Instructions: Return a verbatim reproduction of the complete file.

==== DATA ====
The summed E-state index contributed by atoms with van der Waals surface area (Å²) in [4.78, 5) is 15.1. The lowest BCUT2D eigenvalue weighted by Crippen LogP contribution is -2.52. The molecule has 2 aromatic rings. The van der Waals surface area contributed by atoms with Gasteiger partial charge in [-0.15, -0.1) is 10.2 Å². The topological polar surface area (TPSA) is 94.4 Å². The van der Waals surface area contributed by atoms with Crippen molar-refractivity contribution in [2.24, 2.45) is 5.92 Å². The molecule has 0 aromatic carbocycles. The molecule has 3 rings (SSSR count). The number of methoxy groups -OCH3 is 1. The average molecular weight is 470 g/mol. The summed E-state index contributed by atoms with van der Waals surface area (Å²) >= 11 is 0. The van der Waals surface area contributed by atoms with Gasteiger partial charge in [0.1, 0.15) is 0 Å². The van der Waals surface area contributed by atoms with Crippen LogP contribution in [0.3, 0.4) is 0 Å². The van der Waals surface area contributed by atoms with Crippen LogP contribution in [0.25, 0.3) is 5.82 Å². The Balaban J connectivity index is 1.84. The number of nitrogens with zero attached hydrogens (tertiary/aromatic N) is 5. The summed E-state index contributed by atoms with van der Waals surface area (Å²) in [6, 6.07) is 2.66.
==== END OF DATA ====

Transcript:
The summed E-state index contributed by atoms with van der Waals surface area (Å²) in [4.78, 5) is 15.1. The lowest BCUT2D eigenvalue weighted by Crippen LogP contribution is -2.52. The molecule has 2 aromatic rings. The van der Waals surface area contributed by atoms with Gasteiger partial charge in [-0.15, -0.1) is 10.2 Å². The topological polar surface area (TPSA) is 94.4 Å². The van der Waals surface area contributed by atoms with Crippen molar-refractivity contribution in [2.24, 2.45) is 5.92 Å². The molecule has 0 aromatic carbocycles. The molecule has 3 rings (SSSR count). The number of methoxy groups -OCH3 is 1. The average molecular weight is 470 g/mol. The summed E-state index contributed by atoms with van der Waals surface area (Å²) >= 11 is 0. The van der Waals surface area contributed by atoms with Gasteiger partial charge in [0.1, 0.15) is 0 Å². The van der Waals surface area contributed by atoms with Crippen LogP contribution in [0.3, 0.4) is 0 Å². The van der Waals surface area contributed by atoms with Crippen LogP contribution in [0.25, 0.3) is 5.82 Å². The Balaban J connectivity index is 1.84. The number of nitrogens with zero attached hydrogens (tertiary/aromatic N) is 5. The summed E-state index contributed by atoms with van der Waals surface area (Å²) in [6, 6.07) is 2.66.